|What makes your mask fog? A warm face against a cold screen, or exhaling through your nose are common answers. But most commonly, it's dirt. Fog particles stick to dirt particles so small you can't see them. You get fogged up. |
The first step in keeping your mask fog-free is to clean it. Your skin oils, sunscreen and makeup transfer from your skin to the silicone mask skirt, eventually moving to the mask lens. Cleaning is the first step for a fog-free dive.
New masks have a coating of silicone from the manufacturing process that has to come off the lens before any defog will work. Use Softscrub, a non-gel toothpaste or 500psi Mask Scrub and rub the inside lens with your fingers for twice as long as you think it needs. If you have prescription lenses, skip the abrasives and just clean them with soapy water.
Before every trip, get out the elbow grease and clean the whole mask. Start with the silicone skirt, working in a silicone spray to clean off your last trips’ worth of contaminates. Follow this up with the same procedure for cleaning a new mask on the glass and you are ready to begin.
But a clean mask is just part of the answer. Another foggy factor is temperature differences. When the water temperature is cooler than the inside surface of your mask lens, moisture condenses on the dirt particles. This is where defoggers come into play.
There are just as many choices in defog as there are divers, and everyone seems to have their favorite.
A nice lady on a trip asked me about the mold growing in an unreachable corner of her mask. After I looked at it and commented on how she might consider a new mask, she spit into her mask and smeared it around. "I just don't understand it", she said. How disgusting! I see experienced divers doing this. "I always know where it is" or "unlimited supply" they say. I’m not saying spit doesn't work. A popular dive magazine once did a test of defogs, listing spit third from the bottom, working better than some commercial defog!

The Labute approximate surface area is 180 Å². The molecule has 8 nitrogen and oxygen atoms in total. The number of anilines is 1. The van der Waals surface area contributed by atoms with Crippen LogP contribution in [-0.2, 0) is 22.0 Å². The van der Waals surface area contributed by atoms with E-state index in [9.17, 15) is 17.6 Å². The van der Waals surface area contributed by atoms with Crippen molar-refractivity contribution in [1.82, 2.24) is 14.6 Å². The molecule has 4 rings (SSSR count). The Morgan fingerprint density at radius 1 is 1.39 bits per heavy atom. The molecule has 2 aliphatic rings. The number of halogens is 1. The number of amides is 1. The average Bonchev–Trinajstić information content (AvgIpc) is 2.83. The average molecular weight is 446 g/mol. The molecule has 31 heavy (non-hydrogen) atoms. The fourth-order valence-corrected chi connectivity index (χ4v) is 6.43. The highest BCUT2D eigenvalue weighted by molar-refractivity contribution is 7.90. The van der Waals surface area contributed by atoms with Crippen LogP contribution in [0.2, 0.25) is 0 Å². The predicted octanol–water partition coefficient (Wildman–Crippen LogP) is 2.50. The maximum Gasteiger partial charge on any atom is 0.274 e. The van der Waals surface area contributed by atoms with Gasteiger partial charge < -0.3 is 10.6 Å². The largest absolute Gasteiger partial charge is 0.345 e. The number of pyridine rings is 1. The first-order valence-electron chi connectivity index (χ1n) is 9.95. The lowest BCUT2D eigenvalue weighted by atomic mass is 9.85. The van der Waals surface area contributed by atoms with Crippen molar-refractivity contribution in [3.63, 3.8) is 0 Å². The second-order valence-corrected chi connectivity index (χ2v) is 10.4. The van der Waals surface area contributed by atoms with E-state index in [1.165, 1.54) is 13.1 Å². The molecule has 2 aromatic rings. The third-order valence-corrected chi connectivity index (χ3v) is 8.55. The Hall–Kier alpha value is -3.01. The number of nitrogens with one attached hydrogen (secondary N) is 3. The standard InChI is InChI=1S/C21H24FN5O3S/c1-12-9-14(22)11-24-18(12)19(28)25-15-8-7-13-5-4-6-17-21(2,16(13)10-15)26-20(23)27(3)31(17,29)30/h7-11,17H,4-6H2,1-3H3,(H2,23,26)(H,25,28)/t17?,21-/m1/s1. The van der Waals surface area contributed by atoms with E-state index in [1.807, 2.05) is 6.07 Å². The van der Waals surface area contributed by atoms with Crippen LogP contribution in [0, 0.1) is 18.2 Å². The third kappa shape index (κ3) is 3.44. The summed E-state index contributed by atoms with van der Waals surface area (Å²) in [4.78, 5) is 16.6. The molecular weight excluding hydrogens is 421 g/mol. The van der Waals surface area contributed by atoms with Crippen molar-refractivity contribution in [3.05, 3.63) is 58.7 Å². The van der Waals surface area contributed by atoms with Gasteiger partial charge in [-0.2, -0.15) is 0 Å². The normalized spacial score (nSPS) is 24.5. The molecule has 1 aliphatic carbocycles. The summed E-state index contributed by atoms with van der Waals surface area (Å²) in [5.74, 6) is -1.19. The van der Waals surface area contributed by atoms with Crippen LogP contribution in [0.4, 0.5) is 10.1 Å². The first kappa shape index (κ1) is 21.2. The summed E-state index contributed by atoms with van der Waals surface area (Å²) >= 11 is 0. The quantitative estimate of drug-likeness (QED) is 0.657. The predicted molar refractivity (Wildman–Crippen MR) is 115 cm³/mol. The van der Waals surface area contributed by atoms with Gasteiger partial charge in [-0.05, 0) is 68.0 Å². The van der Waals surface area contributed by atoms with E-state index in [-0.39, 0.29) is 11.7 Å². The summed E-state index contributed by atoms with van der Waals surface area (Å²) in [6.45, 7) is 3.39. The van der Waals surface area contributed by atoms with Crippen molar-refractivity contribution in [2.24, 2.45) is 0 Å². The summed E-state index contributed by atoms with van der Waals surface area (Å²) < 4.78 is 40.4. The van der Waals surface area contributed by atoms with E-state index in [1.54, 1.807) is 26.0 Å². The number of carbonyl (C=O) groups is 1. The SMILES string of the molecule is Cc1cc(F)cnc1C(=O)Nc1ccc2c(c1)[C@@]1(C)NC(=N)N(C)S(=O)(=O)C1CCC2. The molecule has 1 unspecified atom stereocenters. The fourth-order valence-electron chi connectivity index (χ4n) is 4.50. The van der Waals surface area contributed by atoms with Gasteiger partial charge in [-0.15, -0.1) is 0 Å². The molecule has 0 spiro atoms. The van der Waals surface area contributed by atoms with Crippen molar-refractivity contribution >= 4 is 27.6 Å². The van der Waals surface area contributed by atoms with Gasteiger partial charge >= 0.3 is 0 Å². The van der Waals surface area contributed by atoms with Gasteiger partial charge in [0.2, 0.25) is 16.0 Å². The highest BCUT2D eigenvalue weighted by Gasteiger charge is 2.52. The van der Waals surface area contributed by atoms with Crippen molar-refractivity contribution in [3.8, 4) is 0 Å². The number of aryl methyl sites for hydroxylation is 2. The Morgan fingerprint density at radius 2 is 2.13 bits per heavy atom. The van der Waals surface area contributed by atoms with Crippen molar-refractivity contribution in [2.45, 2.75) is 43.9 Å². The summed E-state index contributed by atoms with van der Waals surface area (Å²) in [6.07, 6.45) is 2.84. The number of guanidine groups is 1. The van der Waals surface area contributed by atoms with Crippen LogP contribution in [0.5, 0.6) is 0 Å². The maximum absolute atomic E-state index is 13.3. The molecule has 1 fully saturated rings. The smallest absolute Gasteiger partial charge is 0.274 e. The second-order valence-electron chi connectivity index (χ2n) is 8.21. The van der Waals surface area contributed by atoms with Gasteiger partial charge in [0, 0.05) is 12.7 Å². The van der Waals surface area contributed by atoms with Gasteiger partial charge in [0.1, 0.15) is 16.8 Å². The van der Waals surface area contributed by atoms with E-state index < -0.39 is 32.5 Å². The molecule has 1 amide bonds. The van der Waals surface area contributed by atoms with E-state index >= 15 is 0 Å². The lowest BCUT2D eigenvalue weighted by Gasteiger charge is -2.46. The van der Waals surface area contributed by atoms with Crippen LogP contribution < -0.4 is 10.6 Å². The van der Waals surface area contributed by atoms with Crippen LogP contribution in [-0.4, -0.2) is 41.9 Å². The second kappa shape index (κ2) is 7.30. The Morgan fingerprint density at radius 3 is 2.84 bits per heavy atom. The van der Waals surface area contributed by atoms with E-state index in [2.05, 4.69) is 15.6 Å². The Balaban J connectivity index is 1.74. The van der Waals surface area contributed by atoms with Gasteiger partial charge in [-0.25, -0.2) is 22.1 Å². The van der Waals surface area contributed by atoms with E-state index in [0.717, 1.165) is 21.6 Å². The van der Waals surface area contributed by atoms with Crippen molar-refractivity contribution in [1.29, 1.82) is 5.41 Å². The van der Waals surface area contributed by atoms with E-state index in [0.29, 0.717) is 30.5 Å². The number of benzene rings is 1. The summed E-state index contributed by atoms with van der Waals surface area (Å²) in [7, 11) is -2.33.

There are reasons spit may not be your first choice. Besides the build up of contaminates in your mask, spitting can lead to an eye infection. There are organisms found in spit you wouldn't want in your eyes, like herpes and cold sores.
My personal preference is Sea Gold. Smear a small dab, smaller than the size of a pea, on the inside of both clean lenses, rub in and gently rinse. Avoid the blast from the hose on the back of the boat. The pressure of the hose washes all the defog out! Rinse it in the water you're going to dive in (ie the ocean, crater or reservoir).
Despite your best efforts, on occasion your mask will fog up during a dive. Remember your partial flood and clear during your basic scuba course? Let in a little water at the top of your mask, look down, rock your head and let the water clear the fog. This is why you never see mustached (leaky mask) divers with foggy masks!
I see divers rinsing their masks at the end of a dive in the same tank with other gear. We all know there are two types of divers - those that pee in their wet suit and those who lie about it. You're going to rinse your mask in that tank with someone's wet suit? It's fresh water from the hose or a dip in the sea for my mask, then defog for the next dive. Dedicated mask rinse buckets? If someone has spit in their mask, the rinse bucket is contaminated.
Next time you stop in the store, get a recommendation on defog. Our sport is very visual. You don't want to miss anything!